Most of my close friends, and indeed some of my not-so-close acquaintances, will, at some point, have been a victim of my Joanne Harris campaign. In previous posts I’ve touched upon my tendency as a reader to demolish entire back catalogues of writers whose work I enjoy, and Joanne Harris is certainly no objection to the rule.
I still remember where I was when I first bought perhaps Harris’s most acclaimed novel. Having been given some HMV vouchers for Christmas, I made my way to the far right corner of the store where they stocked a small selection of books. Enticed by the front cover – this particular one bore a picture of Johnny Depp – there was also a quote from the Literary Review underneath the blurb: ‘Is this the best book ever written?’ it asked; and so I made a hasty purchase, adding to my ever-growing pile of tomes to read.
Chocolat is set in a fictional French village in Southern France, which immediately lends and atmospheric and evocative air to the book. It tells the story of Vianne Rocher and her six-year-old daughter Anouk, who, upon arriving in Lansquenet-sous-Tannes set up a Chocolaterie. It being the beginning of Lent, such is greeted with heavy disapproval by the local priest, who sees it as a provocative move. While initially much of the village treated Vianne with a level of polite hostility, she soon wins them round with her winning combination of charm and decadent delights.
A simply delicious tale, Chocolat appeals to all the senses as Harris’s descriptive style of writing brings alive an insular French village from a bygone era. Fusing romance, religion, temptation and sin, this magical novel is beautifully written and truly deserves its accolade as one of the best books ever written.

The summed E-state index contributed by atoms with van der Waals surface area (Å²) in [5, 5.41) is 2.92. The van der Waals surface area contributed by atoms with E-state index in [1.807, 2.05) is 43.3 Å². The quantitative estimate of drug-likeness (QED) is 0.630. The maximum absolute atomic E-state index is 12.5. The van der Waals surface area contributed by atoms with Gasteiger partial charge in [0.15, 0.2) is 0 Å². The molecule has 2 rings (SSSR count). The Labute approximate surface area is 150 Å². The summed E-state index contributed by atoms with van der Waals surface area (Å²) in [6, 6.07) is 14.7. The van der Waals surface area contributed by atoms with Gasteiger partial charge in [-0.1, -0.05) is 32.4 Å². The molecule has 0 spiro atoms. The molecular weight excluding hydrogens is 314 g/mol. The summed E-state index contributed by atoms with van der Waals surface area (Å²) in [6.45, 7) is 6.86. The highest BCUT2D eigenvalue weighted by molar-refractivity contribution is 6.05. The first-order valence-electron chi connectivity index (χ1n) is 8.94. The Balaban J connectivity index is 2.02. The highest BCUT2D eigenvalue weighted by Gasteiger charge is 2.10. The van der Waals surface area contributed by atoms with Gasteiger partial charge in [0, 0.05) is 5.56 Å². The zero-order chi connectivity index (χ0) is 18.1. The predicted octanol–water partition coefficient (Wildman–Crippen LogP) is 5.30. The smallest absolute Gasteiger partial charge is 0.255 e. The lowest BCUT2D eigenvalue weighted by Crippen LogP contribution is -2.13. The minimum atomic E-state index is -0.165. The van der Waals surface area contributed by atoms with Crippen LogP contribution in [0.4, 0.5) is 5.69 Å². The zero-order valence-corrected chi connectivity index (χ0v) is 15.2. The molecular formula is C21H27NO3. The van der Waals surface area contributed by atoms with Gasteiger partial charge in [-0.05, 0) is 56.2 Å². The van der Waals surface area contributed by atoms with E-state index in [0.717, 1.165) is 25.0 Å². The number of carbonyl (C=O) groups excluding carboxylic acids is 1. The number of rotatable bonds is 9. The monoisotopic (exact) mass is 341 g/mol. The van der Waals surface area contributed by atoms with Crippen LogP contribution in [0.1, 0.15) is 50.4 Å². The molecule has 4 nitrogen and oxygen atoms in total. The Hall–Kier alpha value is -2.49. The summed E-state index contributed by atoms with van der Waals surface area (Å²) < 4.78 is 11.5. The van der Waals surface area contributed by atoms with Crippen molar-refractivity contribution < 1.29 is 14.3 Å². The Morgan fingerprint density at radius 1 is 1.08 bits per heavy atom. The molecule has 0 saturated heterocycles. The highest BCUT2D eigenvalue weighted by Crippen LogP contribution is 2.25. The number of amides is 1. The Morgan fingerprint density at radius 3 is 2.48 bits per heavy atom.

A timeless novel of a straitlaced village’s awakening to joy and sensuality – every page offers a description of chocolate to melt in the mouths of chocoholics, francophiles, armchair gourmets, cookbook readers, and lovers of passion everywhere.
Illuminating Peter Mayle’s South of France with a touch of Laura Esquivel’s magic realism, Chocolat is a timeless novel of a straitlaced village’s awakening to joy and sensuality. In tiny Lansquenet, where nothing much has changed in a hundred years, beautiful newcomer Vianne Rocher and her exquisite chocolate shop arrive and instantly begin to play havoc with Lenten vows. Each box of luscious bonbons comes with a free gift: Vianne’s uncanny perception of its buyer’s private discontents and a clever, caring cure for them. Is she a witch? Soon the parish no longer cares, as it abandons itself to temptation, happiness, and a dramatic face-off between Easter solemnity and the pagan gaiety of a chocolate festival.
Chocolat’s every page offers a description of chocolate to melt in the mouths of chocoholics, francophiles, armchair gourmets, cookbook readers, and lovers of passion everywhere. It’s a must for anyone who craves an escapist read, and is a bewitching gift for any holiday.
About Joanne Harris
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